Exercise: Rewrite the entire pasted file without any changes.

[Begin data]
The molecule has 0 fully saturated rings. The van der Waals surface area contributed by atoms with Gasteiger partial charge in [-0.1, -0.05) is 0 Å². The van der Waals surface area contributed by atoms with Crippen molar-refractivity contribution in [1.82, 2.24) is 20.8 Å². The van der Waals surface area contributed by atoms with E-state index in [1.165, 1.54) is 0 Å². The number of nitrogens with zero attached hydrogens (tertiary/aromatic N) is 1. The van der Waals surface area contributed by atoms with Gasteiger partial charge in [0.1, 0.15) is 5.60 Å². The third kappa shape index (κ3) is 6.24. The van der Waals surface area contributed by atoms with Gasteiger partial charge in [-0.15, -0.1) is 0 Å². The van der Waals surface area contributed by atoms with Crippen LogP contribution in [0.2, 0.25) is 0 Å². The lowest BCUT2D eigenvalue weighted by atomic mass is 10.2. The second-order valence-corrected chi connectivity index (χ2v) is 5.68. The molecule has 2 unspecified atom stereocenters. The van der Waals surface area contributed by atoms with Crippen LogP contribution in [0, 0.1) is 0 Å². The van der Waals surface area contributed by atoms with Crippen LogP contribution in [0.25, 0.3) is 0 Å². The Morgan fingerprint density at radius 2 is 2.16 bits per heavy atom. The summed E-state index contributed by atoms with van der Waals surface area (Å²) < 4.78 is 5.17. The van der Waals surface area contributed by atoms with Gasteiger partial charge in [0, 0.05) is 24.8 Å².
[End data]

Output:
The molecule has 0 fully saturated rings. The van der Waals surface area contributed by atoms with Gasteiger partial charge in [-0.1, -0.05) is 0 Å². The van der Waals surface area contributed by atoms with Crippen molar-refractivity contribution in [1.82, 2.24) is 20.8 Å². The van der Waals surface area contributed by atoms with E-state index in [1.165, 1.54) is 0 Å². The number of nitrogens with zero attached hydrogens (tertiary/aromatic N) is 1. The van der Waals surface area contributed by atoms with Gasteiger partial charge in [0.1, 0.15) is 5.60 Å². The third kappa shape index (κ3) is 6.24. The van der Waals surface area contributed by atoms with Gasteiger partial charge in [-0.15, -0.1) is 0 Å². The van der Waals surface area contributed by atoms with Crippen LogP contribution in [0.2, 0.25) is 0 Å². The lowest BCUT2D eigenvalue weighted by atomic mass is 10.2. The second-order valence-corrected chi connectivity index (χ2v) is 5.68. The molecule has 2 unspecified atom stereocenters. The van der Waals surface area contributed by atoms with Crippen LogP contribution in [0, 0.1) is 0 Å². The van der Waals surface area contributed by atoms with Crippen LogP contribution in [0.25, 0.3) is 0 Å². The Morgan fingerprint density at radius 2 is 2.16 bits per heavy atom. The summed E-state index contributed by atoms with van der Waals surface area (Å²) < 4.78 is 5.17. The van der Waals surface area contributed by atoms with Gasteiger partial charge in [0, 0.05) is 24.8 Å².